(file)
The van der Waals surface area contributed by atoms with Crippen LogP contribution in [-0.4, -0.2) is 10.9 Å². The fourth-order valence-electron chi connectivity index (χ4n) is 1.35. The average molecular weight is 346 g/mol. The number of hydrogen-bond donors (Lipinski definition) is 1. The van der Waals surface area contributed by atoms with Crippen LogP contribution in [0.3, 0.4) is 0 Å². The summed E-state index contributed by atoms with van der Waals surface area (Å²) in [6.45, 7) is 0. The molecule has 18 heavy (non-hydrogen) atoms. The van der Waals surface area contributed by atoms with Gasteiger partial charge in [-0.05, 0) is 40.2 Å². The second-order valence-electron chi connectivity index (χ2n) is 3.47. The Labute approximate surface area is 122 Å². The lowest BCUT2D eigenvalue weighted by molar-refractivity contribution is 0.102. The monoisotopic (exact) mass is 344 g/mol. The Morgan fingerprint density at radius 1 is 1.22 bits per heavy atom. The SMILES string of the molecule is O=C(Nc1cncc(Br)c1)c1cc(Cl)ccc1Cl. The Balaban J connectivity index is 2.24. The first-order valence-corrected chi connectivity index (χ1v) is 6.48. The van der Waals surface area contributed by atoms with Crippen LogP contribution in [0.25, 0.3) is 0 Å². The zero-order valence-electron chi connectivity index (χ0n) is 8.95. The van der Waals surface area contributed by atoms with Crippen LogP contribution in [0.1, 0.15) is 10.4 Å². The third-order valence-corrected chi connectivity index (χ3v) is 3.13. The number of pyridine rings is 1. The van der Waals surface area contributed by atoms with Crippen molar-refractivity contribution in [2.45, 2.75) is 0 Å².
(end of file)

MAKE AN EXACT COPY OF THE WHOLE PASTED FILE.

The van der Waals surface area contributed by atoms with Crippen LogP contribution in [-0.4, -0.2) is 10.9 Å². The fourth-order valence-electron chi connectivity index (χ4n) is 1.35. The average molecular weight is 346 g/mol. The number of hydrogen-bond donors (Lipinski definition) is 1. The van der Waals surface area contributed by atoms with Crippen LogP contribution in [0.3, 0.4) is 0 Å². The summed E-state index contributed by atoms with van der Waals surface area (Å²) in [6.45, 7) is 0. The molecule has 18 heavy (non-hydrogen) atoms. The van der Waals surface area contributed by atoms with Gasteiger partial charge in [-0.05, 0) is 40.2 Å². The second-order valence-electron chi connectivity index (χ2n) is 3.47. The Labute approximate surface area is 122 Å². The lowest BCUT2D eigenvalue weighted by molar-refractivity contribution is 0.102. The monoisotopic (exact) mass is 344 g/mol. The Morgan fingerprint density at radius 1 is 1.22 bits per heavy atom. The SMILES string of the molecule is O=C(Nc1cncc(Br)c1)c1cc(Cl)ccc1Cl. The Balaban J connectivity index is 2.24. The first-order valence-corrected chi connectivity index (χ1v) is 6.48. The van der Waals surface area contributed by atoms with Crippen LogP contribution in [0.25, 0.3) is 0 Å². The zero-order valence-electron chi connectivity index (χ0n) is 8.95. The van der Waals surface area contributed by atoms with Crippen LogP contribution in [0.1, 0.15) is 10.4 Å². The third-order valence-corrected chi connectivity index (χ3v) is 3.13. The number of pyridine rings is 1. The van der Waals surface area contributed by atoms with Crippen molar-refractivity contribution in [2.45, 2.75) is 0 Å².